>On Behalf Of Dario Greggio
>Sent: 29 August 2007 10:10
>To: Microcontroller discussion list - Public.
>Subject: Re: Do an evil ghost live in my PIC18FxxJxx ? - using
>CCS compiler
>
>
>Morgan Olsson wrote:
>> I have checked the generated save/restore sequences for both levels
>> and they seem OK; saving to different areas, and high priority
>> interrup - and only that - use "RETFIE, FAST".
>
>Hi Morgan, a silly one, but have you checked that no
>"interrupt errata"
>does exist on this part, as in some 18F parts?

Even if no errata exists for the fast interrupt, I'd personly try the standard workarounds anyway.  Going by the vast quantity of errata for 18F devices in general, it's entirely possible you are seeing bug that Microchip haven't discoevered/documented yet.

Regards

Mike

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2007\08\29@064822 by Gerhard Fiedler

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Xiaofan Chen wrote:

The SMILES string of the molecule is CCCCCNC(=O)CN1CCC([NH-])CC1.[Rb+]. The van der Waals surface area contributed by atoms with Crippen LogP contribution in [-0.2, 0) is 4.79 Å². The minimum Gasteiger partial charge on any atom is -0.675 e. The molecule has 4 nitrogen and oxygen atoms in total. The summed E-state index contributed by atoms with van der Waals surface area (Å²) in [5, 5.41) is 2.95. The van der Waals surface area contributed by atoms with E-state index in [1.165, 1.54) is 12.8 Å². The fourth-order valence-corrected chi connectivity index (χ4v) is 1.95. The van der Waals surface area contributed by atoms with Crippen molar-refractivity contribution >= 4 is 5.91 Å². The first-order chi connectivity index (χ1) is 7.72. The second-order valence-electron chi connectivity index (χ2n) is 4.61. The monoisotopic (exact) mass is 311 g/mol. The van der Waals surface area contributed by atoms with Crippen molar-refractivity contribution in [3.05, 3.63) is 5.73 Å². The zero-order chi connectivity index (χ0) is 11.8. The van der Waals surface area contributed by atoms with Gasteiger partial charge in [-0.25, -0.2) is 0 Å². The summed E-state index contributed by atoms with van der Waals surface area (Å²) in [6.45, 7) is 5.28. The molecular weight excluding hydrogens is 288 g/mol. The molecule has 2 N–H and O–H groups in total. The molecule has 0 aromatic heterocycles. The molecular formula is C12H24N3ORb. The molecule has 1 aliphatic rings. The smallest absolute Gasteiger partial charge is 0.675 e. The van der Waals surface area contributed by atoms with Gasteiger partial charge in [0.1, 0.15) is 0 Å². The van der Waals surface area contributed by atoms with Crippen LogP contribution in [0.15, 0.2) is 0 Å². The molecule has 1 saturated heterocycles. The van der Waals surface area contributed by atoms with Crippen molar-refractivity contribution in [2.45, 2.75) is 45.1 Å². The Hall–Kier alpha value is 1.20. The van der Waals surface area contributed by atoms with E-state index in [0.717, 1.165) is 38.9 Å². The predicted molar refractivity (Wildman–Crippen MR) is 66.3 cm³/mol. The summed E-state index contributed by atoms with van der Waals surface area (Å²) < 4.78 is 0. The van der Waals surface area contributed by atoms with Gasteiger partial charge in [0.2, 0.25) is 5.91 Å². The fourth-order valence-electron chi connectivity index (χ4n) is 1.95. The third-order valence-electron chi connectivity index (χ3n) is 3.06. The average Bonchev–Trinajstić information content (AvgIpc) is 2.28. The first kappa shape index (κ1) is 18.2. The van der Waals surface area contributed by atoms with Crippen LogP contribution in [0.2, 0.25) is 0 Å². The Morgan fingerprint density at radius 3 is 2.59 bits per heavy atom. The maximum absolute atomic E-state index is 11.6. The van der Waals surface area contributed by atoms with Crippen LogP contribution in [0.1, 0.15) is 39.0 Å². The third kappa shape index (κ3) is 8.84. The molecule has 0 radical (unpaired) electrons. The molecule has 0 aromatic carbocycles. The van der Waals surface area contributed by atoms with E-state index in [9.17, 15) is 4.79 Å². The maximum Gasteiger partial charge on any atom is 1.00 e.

> Good move! What I hear from my previous colleague was that
> CCS was really buggy and the bugs keep changing across
> different versions. Last time one of my colleagues specifically
> mentioned not to switch CCS version for code maintenance.

That was my impression also about ten years ago when I checked it out. A
bit surprising -- and then not :) -- that this is still the case.

> I have only uese Hitech PICC for the PIC16 series some years
> ago. They were really good and should still be very good now.

I can second that. I've found the occasional compiler bug, but nothing like
the CCS bug dance.

Gerhard

2007\08\29@072712 by Dave Tweed

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Morgan Olsson <EraseMEost011spamspamspamBeGoneosterlen.tv> wrote:
> Is there anybody who have experienced anything odd, like functions
> returning wrong value, if statements evaluating erroneously, suspected
> nonprovoked jumps.. *occasionally*  while everything works OK during most
> executions of the same parts of code, then after a random time - bang!??

This has all of the earmarks of a stack overflow problem. The "random"
element is a result of it only happening when interrupts and the calling
sequence of the mainline code happen to stack up in a particular way.

In this case, you have to worry about both the hardware return stack in
the CPU as well as any software data stack that the compiler sets up.

For the hardware stack, you need to do an analysis of the maximum calling
depth of your mainline code + deepest interrupt sequence. Beware of any